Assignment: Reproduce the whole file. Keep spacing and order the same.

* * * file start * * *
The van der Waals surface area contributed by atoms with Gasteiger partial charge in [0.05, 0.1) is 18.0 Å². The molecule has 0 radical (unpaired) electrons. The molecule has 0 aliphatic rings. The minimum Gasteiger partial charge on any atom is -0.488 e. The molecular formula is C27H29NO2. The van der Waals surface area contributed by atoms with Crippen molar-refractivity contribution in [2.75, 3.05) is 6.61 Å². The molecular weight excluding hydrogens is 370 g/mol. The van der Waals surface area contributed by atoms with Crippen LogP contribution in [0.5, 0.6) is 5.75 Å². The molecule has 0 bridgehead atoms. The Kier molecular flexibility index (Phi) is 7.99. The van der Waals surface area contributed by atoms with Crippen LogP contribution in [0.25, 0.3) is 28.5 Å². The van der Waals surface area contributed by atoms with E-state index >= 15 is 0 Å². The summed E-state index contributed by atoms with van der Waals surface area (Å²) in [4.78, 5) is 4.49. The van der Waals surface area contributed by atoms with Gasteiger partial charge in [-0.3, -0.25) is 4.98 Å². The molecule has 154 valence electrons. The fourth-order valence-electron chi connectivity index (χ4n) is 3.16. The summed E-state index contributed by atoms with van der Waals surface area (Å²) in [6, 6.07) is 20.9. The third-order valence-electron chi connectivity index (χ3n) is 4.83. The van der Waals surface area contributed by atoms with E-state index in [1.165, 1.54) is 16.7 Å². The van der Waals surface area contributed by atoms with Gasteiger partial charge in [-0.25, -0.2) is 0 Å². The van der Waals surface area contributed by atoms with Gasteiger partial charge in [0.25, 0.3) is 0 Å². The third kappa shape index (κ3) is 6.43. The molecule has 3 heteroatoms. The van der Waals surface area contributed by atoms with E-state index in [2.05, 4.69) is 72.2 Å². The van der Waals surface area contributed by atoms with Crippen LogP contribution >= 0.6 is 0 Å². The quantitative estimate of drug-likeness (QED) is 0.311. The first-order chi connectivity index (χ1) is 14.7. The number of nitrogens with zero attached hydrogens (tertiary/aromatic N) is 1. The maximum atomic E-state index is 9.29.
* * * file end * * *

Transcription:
The van der Waals surface area contributed by atoms with Gasteiger partial charge in [0.05, 0.1) is 18.0 Å². The molecule has 0 radical (unpaired) electrons. The molecule has 0 aliphatic rings. The minimum Gasteiger partial charge on any atom is -0.488 e. The molecular formula is C27H29NO2. The van der Waals surface area contributed by atoms with Crippen molar-refractivity contribution in [2.75, 3.05) is 6.61 Å². The molecular weight excluding hydrogens is 370 g/mol. The van der Waals surface area contributed by atoms with Crippen LogP contribution in [0.5, 0.6) is 5.75 Å². The molecule has 0 bridgehead atoms. The Kier molecular flexibility index (Phi) is 7.99. The van der Waals surface area contributed by atoms with Crippen LogP contribution in [0.25, 0.3) is 28.5 Å². The van der Waals surface area contributed by atoms with E-state index >= 15 is 0 Å². The summed E-state index contributed by atoms with van der Waals surface area (Å²) in [4.78, 5) is 4.49. The van der Waals surface area contributed by atoms with Gasteiger partial charge in [-0.3, -0.25) is 4.98 Å². The molecule has 154 valence electrons. The fourth-order valence-electron chi connectivity index (χ4n) is 3.16. The summed E-state index contributed by atoms with van der Waals surface area (Å²) in [6, 6.07) is 20.9. The third-order valence-electron chi connectivity index (χ3n) is 4.83. The van der Waals surface area contributed by atoms with E-state index in [1.165, 1.54) is 16.7 Å². The van der Waals surface area contributed by atoms with Gasteiger partial charge in [-0.25, -0.2) is 0 Å². The van der Waals surface area contributed by atoms with Gasteiger partial charge in [0.25, 0.3) is 0 Å². The third kappa shape index (κ3) is 6.43. The molecule has 3 heteroatoms. The van der Waals surface area contributed by atoms with E-state index in [2.05, 4.69) is 72.2 Å². The van der Waals surface area contributed by atoms with Crippen LogP contribution >= 0.6 is 0 Å². The quantitative estimate of drug-likeness (QED) is 0.311. The first-order chi connectivity index (χ1) is 14.7. The number of nitrogens with zero attached hydrogens (tertiary/aromatic N) is 1. The maximum atomic E-state index is 9.29.